| A Better You |

Money Talks: Part 1 

There are many reasons why spouses won’t talk about money

Money Talks Part 1
Rivky Rothenberg and Tsippi Gross


“My husband won’t talk about money… but he manages our finances. Every time I ask him how much I should be spending on something or if we can afford something, he gets upset and refuses to talk about it. He just tells me to buy whatever I need. It’s not that I don’t trust him, and I’m pretty sure we’re fine. I just feel really anxious not knowing what I should or shouldn’t be spending and wish I could have a clear plan.”


“My wife loves to shop. There isn’t a day that goes by when I don’t bring piles of packages in. When I try asking my wife what she’s ordering, if we really need it, or how much it costs, she just gets upset. She tells me she only orders clothing the kids need or things she needs to run the house, and she’s not overspending.
“I’ve tried discussing a budget with her but she gets uptight that we don’t have enough money and that she won’t be able to buy what she needs. I really want to be putting money away, and I don’t think we need quite so much, but I also want my wife to be happy. Maybe she really does need everything? So I’ve stopped talking about it. I’ll just figure it out as I go along.”


There are many reasons why spouses won’t talk about money. Some grew up in a home where finances were a source of stress, or otherwise taboo. Some feel threatened because they’re not doing a great job managing their money, and they themselves aren’t clear on what needs to be done. Some don’t want their spouse to know that there is any issue financially. Some may feel it’s their job to balance their books, and discussing finances with their spouse makes them feel they’re not trusted. Some spouses may struggle with their own anxiety around money, and shutting down their spouse or refusing to talk about money is an anxiety-fueled response. And the above is just a small sampling of reasons why our spouses may not be open to financial conversations.

While it may seem easier to let it go or not have the conversation, it’s important to find healthy ways to communicate about money so that we can feel secure and supported, on the same page, make healthy choices with our money, take responsibility as a spouse, and model responsible behaviors for our children.

Rivky Rothenberg, CPA, has vast experience helping families with money. Tsippi Gross is a business consultant and fractional COO who focuses on results. Together they started Ashir, a nonprofit financial consulting program to help families go from financial stress to money confidence. Rivky and Tsippi can be reached via Family First.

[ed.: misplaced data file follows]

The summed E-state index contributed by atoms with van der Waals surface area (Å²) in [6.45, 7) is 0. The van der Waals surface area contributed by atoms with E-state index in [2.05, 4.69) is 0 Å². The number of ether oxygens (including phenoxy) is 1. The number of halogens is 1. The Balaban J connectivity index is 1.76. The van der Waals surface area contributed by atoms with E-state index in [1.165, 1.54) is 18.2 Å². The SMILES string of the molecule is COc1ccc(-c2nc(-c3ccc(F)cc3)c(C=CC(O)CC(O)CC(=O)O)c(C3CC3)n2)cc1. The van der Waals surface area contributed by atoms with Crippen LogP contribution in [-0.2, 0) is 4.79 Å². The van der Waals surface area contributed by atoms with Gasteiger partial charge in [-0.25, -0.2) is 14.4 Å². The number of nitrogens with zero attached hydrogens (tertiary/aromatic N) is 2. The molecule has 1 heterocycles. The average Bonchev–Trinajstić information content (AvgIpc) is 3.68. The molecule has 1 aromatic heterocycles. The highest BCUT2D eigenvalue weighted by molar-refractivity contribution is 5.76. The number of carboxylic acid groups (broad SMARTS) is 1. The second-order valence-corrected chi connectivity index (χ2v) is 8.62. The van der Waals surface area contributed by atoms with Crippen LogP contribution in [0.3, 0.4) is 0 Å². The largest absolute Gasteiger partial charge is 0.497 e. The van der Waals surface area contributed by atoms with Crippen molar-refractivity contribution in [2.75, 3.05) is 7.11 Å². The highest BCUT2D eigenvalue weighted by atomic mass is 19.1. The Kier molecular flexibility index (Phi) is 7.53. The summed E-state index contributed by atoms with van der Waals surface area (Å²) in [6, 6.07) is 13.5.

The Lessons We Teach
Shoshana Schwartz

You’ve just finished all the laundry, and your teenager dumps a shirt in the hamper saying, “I need this for tomorrow, okay?”

If you wash the shirt, you teach your child that you’re willing to do laundry on demand.

Your sister stops by with her toddler in tow. “I have to pop over to the store before it closes. You don’t mind watching her for a few minutes?”

If you do agree to watch your niece, you teach your sister that you’re willing to babysit with no prior notice or agreement.

You drove your neighbor to a wedding in another neighborhood, and now you’re ready to leave. “I just need another five or ten minutes,” she says.

If you wait for her, you teach her that you’re flexible and willing to work around her schedule.

These lessons can be either positive nor negative. If you have both the willingness and the ability to do these favors for other people, then each is a chesed, and you’re teaching others that you’re a good address for this type of chesed.

However, it’s possible that you’d rather not do these favors, and the only reason you comply is because you don’t feel you have a choice. After all, in each of these scenarios, no one actually asked. (Putting a question mark at the end of a statement is a clever way of telling someone without actually offering them a choice.) But you do have a choice. If undertaking any of these actions makes you feel resentful, misunderstood, or as if other people are “making you” do things, you might consider if your willingness to accommodate them is coming from a healthy place.

On those occasions when you choose to gracefully decline, your compassionate refusal teaches people more about you.

Shoshana Schwartz specializes in compulsive eating, codependency, and addictive behaviors.


The Real Story
Sara Eisemann

“What you do speaks so loudly that I cannot hear what you say.”

—Ralph Waldo Emerson

Of all forms of communication, verbal communication is often the least important one. Long before we open our mouth, we have already communicated so much about who we are. The energy we exude, the clothing we wear, the reputation we come with, our past history, the friends we keep, the affiliations we hold — they tell a story louder than any of our words can.

Our words tell the world what we want it to know; our actions tell the real story.


Sara Eisemann, LMSW, ACSW, is a licensed therapist, Directed Dating coach and certified Core Mentor.


(Originally featured in Family First, Issue 888)

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